Read the full text of The Life of Timon of Athens Act 1 Scene 2 with a side-by-side translation HERE.
Everyone is invited to a banquet at Timon's house. There's music, laughter, and excellent food.
Ventidius comes in and thanks Timon for getting him out of debt. Timon's all, "No problem, man. It's the least I could do for a friend."
Of course, gloomy Apemantus isn't happy to be there. He makes a point of telling Timon all about it, and he gets called a "churl" in response. Oh, snap.
Timon is too nice to let the grumpiness continue. He offers Apemantus some meat, but Eeyore insists he's not enough of a brownnoser to take anything from Timon. "Don't you see that these fools are just using you?" Apemantus asks Timon.
Nothing can ruin Timon's mood, not even grumpy Apemantus. Timon proposes a toast of health and good cheer.
Two can play at this game: Apemantus says he'll take Timon's "health" and make it "look ill." At least that's what will happen to Timon for giving so much to his friends. All these people, Apemantus says, are drenched in Timon's blood.
Apemantus makes a few more sarcastic quips while Timon talks with his other guests.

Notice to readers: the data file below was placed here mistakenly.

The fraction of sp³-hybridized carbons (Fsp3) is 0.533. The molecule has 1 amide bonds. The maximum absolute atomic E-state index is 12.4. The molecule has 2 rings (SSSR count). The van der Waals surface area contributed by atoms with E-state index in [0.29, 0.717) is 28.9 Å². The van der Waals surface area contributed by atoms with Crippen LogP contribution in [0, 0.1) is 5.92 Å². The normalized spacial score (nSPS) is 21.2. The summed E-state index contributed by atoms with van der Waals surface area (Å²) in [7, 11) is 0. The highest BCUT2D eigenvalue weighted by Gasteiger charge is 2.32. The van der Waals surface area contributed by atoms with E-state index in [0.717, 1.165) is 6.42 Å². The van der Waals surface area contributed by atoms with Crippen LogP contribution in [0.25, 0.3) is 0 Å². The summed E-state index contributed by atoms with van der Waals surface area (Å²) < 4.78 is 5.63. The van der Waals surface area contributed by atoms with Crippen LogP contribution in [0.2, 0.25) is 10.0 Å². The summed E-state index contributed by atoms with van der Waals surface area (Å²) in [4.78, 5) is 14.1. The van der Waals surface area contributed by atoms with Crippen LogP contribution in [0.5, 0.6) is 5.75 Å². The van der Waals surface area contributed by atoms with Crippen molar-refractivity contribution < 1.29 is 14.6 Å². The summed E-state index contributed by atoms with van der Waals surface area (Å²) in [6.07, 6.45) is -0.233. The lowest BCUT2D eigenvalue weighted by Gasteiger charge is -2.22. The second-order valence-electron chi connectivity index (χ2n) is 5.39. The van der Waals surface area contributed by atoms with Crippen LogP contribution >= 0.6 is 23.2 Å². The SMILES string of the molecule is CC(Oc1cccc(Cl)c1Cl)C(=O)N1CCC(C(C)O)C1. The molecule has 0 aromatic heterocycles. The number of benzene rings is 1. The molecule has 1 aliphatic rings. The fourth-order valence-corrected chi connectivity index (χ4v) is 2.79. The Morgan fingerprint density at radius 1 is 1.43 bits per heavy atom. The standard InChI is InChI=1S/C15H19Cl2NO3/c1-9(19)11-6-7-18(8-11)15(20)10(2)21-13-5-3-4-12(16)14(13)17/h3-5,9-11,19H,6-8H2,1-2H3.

Timon takes it upon himself to deliver a heartfelt speech. He tells his guests how he wishes he were poor so he could be closer to them. Um, okay.
Let's get ready to par-tay, because Cupid and a bunch of ladies have just arrived, prepared to dance.
Just when we think it's going to go Lionel Richie-style—all night long—Timon tells his steward Flavius to fetch his casket of jewels.
As Flavius runs off, he tells the audience in an aside that Timon is spending more than he should. Brain snack: an aside is used in theater when someone says something that no one else on stage can hear. It's basically a secret note passed just to the audience.
Timon starts giving out jewels like they're going out of style, and Flavius asks to speak with him in private. No, that can wait, Timon says: let's have some fun.
All the guests are stoked, but Flavius warns us again that Timon is overspending. We're beginning to think this isn't just a one-time thing.
Timon bestows all of his guests with more gifts, and then they eventually leave. Only Apemantus remains, with a warning that only fools give all their money away.
"Don't worry so much, Apemantus. Let me give you some gifts, too," Timon pleads.
But Apemantus will have none of it. He can't be bought, and he won't flatter Timon, either.